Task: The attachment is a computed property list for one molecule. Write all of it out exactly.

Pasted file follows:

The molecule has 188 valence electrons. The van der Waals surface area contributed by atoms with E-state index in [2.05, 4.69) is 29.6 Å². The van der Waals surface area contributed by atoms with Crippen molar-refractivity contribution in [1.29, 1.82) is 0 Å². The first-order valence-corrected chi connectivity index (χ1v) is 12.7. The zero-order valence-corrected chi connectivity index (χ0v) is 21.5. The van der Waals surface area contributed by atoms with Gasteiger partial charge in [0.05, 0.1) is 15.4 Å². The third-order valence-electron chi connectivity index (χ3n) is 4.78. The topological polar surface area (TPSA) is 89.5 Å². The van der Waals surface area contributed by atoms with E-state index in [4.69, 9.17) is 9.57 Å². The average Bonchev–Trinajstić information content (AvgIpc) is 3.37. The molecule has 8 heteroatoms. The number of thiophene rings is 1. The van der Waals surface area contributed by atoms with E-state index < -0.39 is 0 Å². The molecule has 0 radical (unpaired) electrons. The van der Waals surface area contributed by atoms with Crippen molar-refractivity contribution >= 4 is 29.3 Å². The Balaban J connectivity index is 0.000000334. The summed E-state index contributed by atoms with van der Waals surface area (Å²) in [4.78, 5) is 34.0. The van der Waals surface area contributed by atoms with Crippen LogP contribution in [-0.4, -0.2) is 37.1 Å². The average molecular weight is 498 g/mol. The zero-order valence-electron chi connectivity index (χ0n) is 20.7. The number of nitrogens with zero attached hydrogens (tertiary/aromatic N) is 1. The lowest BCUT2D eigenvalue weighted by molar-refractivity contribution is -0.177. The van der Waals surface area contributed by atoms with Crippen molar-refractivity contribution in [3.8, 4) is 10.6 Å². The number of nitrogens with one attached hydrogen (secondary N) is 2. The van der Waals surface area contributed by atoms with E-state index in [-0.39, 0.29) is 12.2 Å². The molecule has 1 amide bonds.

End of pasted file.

The molecule has 188 valence electrons. The van der Waals surface area contributed by atoms with E-state index in [2.05, 4.69) is 29.6 Å². The van der Waals surface area contributed by atoms with Crippen molar-refractivity contribution in [1.29, 1.82) is 0 Å². The first-order valence-corrected chi connectivity index (χ1v) is 12.7. The zero-order valence-corrected chi connectivity index (χ0v) is 21.5. The van der Waals surface area contributed by atoms with Gasteiger partial charge in [0.05, 0.1) is 15.4 Å². The third-order valence-electron chi connectivity index (χ3n) is 4.78. The topological polar surface area (TPSA) is 89.5 Å². The van der Waals surface area contributed by atoms with E-state index in [4.69, 9.17) is 9.57 Å². The average Bonchev–Trinajstić information content (AvgIpc) is 3.37. The molecule has 8 heteroatoms. The number of thiophene rings is 1. The van der Waals surface area contributed by atoms with E-state index < -0.39 is 0 Å². The molecule has 0 radical (unpaired) electrons. The van der Waals surface area contributed by atoms with Crippen molar-refractivity contribution >= 4 is 29.3 Å². The Balaban J connectivity index is 0.000000334. The summed E-state index contributed by atoms with van der Waals surface area (Å²) in [4.78, 5) is 34.0. The van der Waals surface area contributed by atoms with Crippen LogP contribution in [-0.4, -0.2) is 37.1 Å². The average molecular weight is 498 g/mol. The zero-order valence-electron chi connectivity index (χ0n) is 20.7. The number of nitrogens with zero attached hydrogens (tertiary/aromatic N) is 1. The lowest BCUT2D eigenvalue weighted by molar-refractivity contribution is -0.177. The van der Waals surface area contributed by atoms with Crippen molar-refractivity contribution in [3.8, 4) is 10.6 Å². The number of nitrogens with one attached hydrogen (secondary N) is 2. The van der Waals surface area contributed by atoms with E-state index in [-0.39, 0.29) is 12.2 Å². The molecule has 1 amide bonds.